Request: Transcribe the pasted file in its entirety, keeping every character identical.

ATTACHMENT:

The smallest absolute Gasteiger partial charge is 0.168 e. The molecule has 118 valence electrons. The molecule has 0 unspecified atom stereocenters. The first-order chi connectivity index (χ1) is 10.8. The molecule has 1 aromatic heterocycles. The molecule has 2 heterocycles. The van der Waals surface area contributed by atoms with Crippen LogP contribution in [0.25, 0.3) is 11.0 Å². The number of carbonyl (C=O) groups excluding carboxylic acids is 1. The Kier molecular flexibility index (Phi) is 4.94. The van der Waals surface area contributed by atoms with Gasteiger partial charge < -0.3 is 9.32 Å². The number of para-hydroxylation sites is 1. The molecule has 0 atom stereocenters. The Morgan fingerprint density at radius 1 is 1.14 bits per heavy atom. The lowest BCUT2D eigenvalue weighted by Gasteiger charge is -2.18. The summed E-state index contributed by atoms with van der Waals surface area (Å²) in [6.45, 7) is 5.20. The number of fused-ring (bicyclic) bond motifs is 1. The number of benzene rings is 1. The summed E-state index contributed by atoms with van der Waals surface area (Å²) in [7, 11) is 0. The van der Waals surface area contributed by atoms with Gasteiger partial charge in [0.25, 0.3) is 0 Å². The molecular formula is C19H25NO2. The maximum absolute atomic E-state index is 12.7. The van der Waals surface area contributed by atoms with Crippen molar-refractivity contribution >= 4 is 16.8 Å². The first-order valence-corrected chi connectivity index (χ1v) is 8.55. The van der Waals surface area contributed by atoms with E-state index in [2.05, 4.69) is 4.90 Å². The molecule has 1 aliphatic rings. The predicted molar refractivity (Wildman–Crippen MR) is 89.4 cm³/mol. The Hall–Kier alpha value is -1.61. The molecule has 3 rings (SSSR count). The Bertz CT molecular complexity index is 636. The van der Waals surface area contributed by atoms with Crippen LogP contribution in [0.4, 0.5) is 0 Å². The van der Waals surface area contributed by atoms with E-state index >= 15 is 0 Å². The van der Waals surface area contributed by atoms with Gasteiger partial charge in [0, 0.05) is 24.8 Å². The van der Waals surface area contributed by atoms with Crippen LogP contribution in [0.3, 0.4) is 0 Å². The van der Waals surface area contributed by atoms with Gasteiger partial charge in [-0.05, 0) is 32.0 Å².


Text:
The smallest absolute Gasteiger partial charge is 0.168 e. The molecule has 118 valence electrons. The molecule has 0 unspecified atom stereocenters. The first-order chi connectivity index (χ1) is 10.8. The molecule has 1 aromatic heterocycles. The molecule has 2 heterocycles. The van der Waals surface area contributed by atoms with Crippen LogP contribution in [0.25, 0.3) is 11.0 Å². The number of carbonyl (C=O) groups excluding carboxylic acids is 1. The Kier molecular flexibility index (Phi) is 4.94. The van der Waals surface area contributed by atoms with Gasteiger partial charge < -0.3 is 9.32 Å². The number of para-hydroxylation sites is 1. The molecule has 0 atom stereocenters. The Morgan fingerprint density at radius 1 is 1.14 bits per heavy atom. The lowest BCUT2D eigenvalue weighted by Gasteiger charge is -2.18. The summed E-state index contributed by atoms with van der Waals surface area (Å²) in [6.45, 7) is 5.20. The number of fused-ring (bicyclic) bond motifs is 1. The number of benzene rings is 1. The summed E-state index contributed by atoms with van der Waals surface area (Å²) in [7, 11) is 0. The van der Waals surface area contributed by atoms with Gasteiger partial charge in [0.25, 0.3) is 0 Å². The molecular formula is C19H25NO2. The maximum absolute atomic E-state index is 12.7. The van der Waals surface area contributed by atoms with Crippen molar-refractivity contribution >= 4 is 16.8 Å². The first-order valence-corrected chi connectivity index (χ1v) is 8.55. The van der Waals surface area contributed by atoms with E-state index in [2.05, 4.69) is 4.90 Å². The molecule has 1 aliphatic rings. The predicted molar refractivity (Wildman–Crippen MR) is 89.4 cm³/mol. The Hall–Kier alpha value is -1.61. The molecule has 3 rings (SSSR count). The Bertz CT molecular complexity index is 636. The van der Waals surface area contributed by atoms with Crippen LogP contribution in [0.4, 0.5) is 0 Å². The van der Waals surface area contributed by atoms with E-state index >= 15 is 0 Å². The van der Waals surface area contributed by atoms with Gasteiger partial charge in [0, 0.05) is 24.8 Å². The van der Waals surface area contributed by atoms with Crippen LogP contribution in [0.3, 0.4) is 0 Å². The van der Waals surface area contributed by atoms with Gasteiger partial charge in [-0.05, 0) is 32.0 Å².